Researchers from Charité – Universatätsmedizin Berlin have figured out the mechanisms through which SARS-CoV2 can reach the brains of patients who have Covid-19 after testing and analysing tissue samples from diseased patients.
According to their findings, the virus enters the brain via nerve cells which are located in the upper region of the nasal cavity and contain receptors for our sense of smell.
Covid-19 was mainly thought to be a respiratory disease. But scientists uncovered its neurological effects along with its impact on the cardiovascular system as well as on the gastrointestinal tract.
The author of the case study states that one in three people infected with Covid-19 experiences neurological symptoms which include loss of smell or taste, headaches, fatigue, dizziness and nausea. Stroke has also been reported in some patients.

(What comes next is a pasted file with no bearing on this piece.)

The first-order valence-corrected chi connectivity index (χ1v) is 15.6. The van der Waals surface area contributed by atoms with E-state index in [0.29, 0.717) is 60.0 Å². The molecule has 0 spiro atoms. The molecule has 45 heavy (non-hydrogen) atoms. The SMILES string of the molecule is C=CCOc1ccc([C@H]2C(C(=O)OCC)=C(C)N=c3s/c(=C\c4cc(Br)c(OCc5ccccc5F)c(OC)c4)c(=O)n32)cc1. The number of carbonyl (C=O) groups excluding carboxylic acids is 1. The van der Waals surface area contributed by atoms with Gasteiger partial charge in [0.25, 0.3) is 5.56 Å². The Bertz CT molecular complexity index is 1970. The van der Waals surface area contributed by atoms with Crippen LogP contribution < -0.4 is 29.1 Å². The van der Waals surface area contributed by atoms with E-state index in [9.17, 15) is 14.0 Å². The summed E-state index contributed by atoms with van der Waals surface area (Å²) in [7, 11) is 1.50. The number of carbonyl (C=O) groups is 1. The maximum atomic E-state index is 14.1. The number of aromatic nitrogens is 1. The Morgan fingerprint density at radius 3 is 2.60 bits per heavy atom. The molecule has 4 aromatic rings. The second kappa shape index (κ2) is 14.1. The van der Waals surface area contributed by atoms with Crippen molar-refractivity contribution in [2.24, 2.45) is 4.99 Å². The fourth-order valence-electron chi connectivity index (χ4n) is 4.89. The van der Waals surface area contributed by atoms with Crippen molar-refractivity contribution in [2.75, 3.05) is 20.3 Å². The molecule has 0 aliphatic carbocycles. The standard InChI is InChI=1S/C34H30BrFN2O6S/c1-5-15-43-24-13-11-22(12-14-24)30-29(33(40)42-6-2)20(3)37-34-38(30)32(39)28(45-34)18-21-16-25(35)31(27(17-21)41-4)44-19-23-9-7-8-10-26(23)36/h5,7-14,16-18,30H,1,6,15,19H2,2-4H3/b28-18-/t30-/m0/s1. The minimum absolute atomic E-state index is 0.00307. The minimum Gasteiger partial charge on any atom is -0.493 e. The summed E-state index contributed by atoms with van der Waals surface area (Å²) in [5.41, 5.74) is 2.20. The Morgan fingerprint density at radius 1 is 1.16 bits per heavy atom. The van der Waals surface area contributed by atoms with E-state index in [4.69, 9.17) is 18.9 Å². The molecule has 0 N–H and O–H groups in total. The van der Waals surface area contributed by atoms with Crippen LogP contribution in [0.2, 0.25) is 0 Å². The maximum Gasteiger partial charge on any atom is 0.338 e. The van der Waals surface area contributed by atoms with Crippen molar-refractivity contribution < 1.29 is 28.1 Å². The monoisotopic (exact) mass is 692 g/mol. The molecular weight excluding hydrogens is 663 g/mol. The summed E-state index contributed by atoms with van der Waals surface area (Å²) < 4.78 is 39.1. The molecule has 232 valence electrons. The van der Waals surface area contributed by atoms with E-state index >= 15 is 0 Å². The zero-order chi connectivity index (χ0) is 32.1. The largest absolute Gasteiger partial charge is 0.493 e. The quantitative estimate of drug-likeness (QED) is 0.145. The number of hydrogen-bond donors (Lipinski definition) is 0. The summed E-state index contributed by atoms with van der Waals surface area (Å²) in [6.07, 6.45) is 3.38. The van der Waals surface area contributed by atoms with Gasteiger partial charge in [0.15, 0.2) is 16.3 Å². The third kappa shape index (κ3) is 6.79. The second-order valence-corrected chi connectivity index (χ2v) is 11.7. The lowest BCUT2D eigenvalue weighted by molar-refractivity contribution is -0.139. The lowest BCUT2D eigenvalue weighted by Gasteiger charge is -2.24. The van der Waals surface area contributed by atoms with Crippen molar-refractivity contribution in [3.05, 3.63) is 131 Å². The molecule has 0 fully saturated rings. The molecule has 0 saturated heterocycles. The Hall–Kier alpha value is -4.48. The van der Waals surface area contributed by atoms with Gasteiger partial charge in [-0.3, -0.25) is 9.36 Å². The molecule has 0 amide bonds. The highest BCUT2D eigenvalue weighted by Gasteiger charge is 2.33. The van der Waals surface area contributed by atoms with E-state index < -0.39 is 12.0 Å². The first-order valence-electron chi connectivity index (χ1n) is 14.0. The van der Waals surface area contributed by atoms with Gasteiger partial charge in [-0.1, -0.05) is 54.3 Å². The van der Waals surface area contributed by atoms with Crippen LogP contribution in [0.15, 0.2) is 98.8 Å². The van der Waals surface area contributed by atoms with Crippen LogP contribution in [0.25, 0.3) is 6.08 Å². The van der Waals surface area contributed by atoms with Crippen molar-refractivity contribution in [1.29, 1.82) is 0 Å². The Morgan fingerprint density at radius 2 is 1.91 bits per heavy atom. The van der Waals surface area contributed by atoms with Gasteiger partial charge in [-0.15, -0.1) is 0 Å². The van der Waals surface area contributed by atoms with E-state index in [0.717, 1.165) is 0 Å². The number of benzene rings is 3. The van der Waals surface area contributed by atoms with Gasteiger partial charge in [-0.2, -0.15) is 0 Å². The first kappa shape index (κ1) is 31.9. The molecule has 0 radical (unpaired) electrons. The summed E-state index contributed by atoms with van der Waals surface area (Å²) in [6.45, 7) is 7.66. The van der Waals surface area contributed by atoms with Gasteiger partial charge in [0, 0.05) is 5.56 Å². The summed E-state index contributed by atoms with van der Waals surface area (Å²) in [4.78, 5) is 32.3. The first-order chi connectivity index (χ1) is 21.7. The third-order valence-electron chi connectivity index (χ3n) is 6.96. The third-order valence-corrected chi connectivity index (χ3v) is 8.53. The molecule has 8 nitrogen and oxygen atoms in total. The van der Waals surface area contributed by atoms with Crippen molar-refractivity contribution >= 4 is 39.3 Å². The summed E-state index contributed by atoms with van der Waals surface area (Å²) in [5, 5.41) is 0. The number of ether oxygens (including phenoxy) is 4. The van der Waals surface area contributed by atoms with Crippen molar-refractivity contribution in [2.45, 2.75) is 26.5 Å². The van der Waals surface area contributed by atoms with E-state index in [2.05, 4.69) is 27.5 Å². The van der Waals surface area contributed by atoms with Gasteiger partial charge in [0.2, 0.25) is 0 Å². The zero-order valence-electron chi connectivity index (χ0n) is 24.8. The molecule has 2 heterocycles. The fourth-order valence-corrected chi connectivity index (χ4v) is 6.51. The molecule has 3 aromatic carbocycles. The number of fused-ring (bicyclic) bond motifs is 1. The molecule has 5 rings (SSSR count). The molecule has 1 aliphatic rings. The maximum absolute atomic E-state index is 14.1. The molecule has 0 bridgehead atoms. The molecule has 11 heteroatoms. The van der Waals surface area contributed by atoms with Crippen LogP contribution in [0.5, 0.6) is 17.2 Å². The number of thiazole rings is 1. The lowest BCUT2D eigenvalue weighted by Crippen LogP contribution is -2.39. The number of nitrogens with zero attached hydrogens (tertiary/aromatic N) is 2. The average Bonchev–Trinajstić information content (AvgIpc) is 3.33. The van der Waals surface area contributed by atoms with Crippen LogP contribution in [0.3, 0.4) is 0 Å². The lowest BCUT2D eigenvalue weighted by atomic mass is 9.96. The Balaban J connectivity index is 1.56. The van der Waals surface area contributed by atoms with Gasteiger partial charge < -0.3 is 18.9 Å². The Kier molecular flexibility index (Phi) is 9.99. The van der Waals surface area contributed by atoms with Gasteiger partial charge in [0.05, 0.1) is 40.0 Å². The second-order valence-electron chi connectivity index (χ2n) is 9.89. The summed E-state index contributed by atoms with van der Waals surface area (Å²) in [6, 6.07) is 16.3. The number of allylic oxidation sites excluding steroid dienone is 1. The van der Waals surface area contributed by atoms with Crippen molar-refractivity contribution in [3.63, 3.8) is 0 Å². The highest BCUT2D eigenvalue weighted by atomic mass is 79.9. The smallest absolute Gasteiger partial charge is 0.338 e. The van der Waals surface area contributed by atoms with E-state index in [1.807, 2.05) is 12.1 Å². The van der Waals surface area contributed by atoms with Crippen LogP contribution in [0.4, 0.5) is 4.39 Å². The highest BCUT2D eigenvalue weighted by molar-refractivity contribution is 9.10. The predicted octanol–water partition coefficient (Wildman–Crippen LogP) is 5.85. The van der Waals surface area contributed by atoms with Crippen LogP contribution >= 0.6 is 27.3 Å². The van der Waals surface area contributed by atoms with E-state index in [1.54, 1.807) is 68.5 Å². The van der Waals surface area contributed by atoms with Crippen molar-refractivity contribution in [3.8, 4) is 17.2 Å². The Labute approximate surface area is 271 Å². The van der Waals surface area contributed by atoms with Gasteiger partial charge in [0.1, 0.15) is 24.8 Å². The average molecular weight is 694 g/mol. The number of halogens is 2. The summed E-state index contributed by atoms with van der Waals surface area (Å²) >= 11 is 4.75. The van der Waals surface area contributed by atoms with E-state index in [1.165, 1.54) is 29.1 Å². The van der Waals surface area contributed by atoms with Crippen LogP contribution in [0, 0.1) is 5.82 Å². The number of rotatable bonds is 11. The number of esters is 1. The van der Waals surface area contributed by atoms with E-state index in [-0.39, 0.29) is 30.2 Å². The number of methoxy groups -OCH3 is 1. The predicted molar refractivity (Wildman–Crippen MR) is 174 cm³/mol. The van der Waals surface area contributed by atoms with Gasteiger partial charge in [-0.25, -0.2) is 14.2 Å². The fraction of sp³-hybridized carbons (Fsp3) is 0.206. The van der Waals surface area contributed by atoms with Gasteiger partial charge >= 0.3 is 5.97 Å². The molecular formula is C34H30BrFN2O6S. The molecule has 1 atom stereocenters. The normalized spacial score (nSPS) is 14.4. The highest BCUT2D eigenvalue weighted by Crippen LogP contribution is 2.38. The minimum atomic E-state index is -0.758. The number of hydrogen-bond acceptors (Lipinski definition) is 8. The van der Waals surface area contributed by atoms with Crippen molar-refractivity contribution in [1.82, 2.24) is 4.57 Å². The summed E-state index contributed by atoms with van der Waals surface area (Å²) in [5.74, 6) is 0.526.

The multidisciplinary team of researchers found that the olfactory mucosa contained the highest viral load. Special tissue stains also allowed the team to produce the first ever electron microscopy images of intact SARS-CoV-2 particles within the olfactory mucosa.
“These data support the notion that SARS-CoV-2 is able to use the olfactory mucosa as a port of entry into the brain” said study co-author, Professor Frank Heppner.
“Once inside the olfactory mucosa, the virus appears to use neuro-anatomical connections, such as the olfactory never, in order to reach the brain” he explained.
“Our data suggest that the virus moves from nerve cell to nerve cell in order to reach the brain” said Dr. Helena Radbruch
“We also found SARS-CoV-2 in areas of the brain which control vital functions, such as breathing. It cannot be ruled out that, in patients with severe Covid-19 presence of the virus in these areas of the brain will have an exacerbating impact on respiratory function, adding to breathing problems due to SARS-CoV-2 infection of the lungs. Similar problems might arise in relation to cardiovascular function” he said.